Indirect effects of pine marten recovery result in benefits to native prey through suppression of an invasive species and a shared pathogen

Andrew Slade, Andrew Ronald White, Peter W. W. Lurz, Craig Shuttleworth, David G. Tosh, Joshua P. Twining

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Abstract

Invasive species pose a major threat to native species, both through direct interactions, such as competition for resources, and indirect interactions, such as when the invasive species acts as a reservoir host for a virulent pathogen. Recent research has indicated that the recovery of native predators can benefit native prey species that compete with invasive prey, in circumstances where predation is more pronounced on the naïve invasive species. We use the native red squirrel (Sciurus vulgaris), invasive grey squirrel (Sciurus carolinensis) and shared squirrelpox virus (SQPV) system in North Wales, UK, as a case study system to assess the impact of a recovering, native predator of both squirrel species, the pine marten (Martes martes), on community structure. We develop a stochastic, spatial model that represents the habitat structure, distribution, and connectivity in North Wales and models the interactions of red and grey squirrels, SQPV, and pine marten to examine the indirect effect of native predator recovery on competitively linked native-invasive prey species and a viral pathogen. Our model demonstrates the potential role of native predators in reversing the replacement of a threatened native prey through the regulation of the invasive prey species due to sustained predation, and the resultant extirpation of a viral pathogen, which otherwise catalyses the replacement of the native red squirrel by the invasive grey squirrel. Our findings have system specific applied conservation implications, but moreover demonstrate the critical role of native predators in mitigating the impacts of invasive species and, indirectly, the infectious diseases they harbour.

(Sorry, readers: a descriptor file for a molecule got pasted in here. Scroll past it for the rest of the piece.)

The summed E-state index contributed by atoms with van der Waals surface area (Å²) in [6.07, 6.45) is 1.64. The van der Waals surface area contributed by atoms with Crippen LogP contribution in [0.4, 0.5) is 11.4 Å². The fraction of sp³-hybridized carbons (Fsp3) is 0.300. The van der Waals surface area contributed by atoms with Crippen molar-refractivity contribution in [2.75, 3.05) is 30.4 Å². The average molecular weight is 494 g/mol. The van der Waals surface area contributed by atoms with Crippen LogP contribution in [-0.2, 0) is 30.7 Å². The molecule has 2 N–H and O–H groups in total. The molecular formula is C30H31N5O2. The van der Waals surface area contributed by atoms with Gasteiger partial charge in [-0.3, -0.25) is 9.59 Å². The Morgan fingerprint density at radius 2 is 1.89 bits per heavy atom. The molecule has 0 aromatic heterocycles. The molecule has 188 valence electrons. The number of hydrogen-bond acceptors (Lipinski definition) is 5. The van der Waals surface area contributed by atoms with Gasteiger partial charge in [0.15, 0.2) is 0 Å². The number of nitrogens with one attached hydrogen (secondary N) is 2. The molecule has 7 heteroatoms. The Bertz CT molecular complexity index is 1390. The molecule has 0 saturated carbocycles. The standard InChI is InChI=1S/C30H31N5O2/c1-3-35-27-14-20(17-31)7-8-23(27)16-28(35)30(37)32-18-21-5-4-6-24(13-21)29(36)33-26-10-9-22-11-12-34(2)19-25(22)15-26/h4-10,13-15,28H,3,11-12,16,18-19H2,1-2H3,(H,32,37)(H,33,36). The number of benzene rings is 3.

Original languageEnglish
Article number110216
JournalEcological Modelling
Volume476
Early online date1 Dec 2022
DOIs
Publication statusPublished - Feb 2023

Keywords

  • Mathematical model
  • North Wales
  • Pine marten
  • Predation
  • Red & grey squirrels
  • Suppression of invasive species
  • Suppression of pathogen

ASJC Scopus subject areas

  • Ecological Modelling
  • Ecology

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